After President Donald J. Trump announced the United States’s intention to withdraw from the Paris Climate Agreement, political leaders from cities and states across the United States announced their intention to keep to the goals of the agreement. California led the vanguard of this movement, entering into agreements to control global temperature increases with other subnational governments from around the world. In the context of the sudden change to U.S. foreign policy on climate change, though, California’s agreements became subject to possible dormant foreign affairs preemption.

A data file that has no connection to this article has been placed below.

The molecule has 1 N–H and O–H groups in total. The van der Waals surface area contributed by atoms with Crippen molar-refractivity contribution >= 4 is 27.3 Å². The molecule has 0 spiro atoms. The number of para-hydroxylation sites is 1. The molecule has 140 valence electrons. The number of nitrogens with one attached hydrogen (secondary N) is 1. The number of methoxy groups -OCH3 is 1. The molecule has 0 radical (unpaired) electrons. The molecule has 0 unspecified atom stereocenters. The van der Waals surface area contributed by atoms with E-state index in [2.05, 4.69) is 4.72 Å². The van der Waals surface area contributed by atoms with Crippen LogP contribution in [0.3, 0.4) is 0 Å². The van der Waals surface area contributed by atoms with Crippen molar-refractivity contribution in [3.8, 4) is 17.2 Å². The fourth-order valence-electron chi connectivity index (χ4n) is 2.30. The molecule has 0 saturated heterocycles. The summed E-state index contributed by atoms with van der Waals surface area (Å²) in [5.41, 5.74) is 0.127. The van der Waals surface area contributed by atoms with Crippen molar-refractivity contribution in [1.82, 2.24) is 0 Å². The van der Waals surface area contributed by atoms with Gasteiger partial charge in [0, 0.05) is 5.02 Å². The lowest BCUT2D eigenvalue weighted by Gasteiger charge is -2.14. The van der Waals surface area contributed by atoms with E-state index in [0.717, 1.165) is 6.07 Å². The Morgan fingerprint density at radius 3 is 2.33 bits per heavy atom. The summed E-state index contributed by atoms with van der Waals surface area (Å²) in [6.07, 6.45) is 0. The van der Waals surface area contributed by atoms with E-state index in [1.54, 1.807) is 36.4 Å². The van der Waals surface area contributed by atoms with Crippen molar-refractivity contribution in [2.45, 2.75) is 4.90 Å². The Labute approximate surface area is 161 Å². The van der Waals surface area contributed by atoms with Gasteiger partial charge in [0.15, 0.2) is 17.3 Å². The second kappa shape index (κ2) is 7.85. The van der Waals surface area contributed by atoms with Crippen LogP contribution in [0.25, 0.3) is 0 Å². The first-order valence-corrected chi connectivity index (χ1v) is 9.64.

This Comment analyzes dormant foreign affairs preemption issues with California’s climate agreements both under the precedents set by the U.S. Supreme Court and under those set by the Ninth Circuit. Part I lays out the background of the Paris Climate Agreement, California’s climate agreements, and the development of the Dormant Foreign Affairs Preemption Doctrine. Part II analyzes the foreign affairs preemption issues raised by California’s climate agreements. Part III discusses the doctrinal ambiguities illuminated by the analysis in Part II, and proposes modest changes to the doctrine that would resolve some of those ambiguities.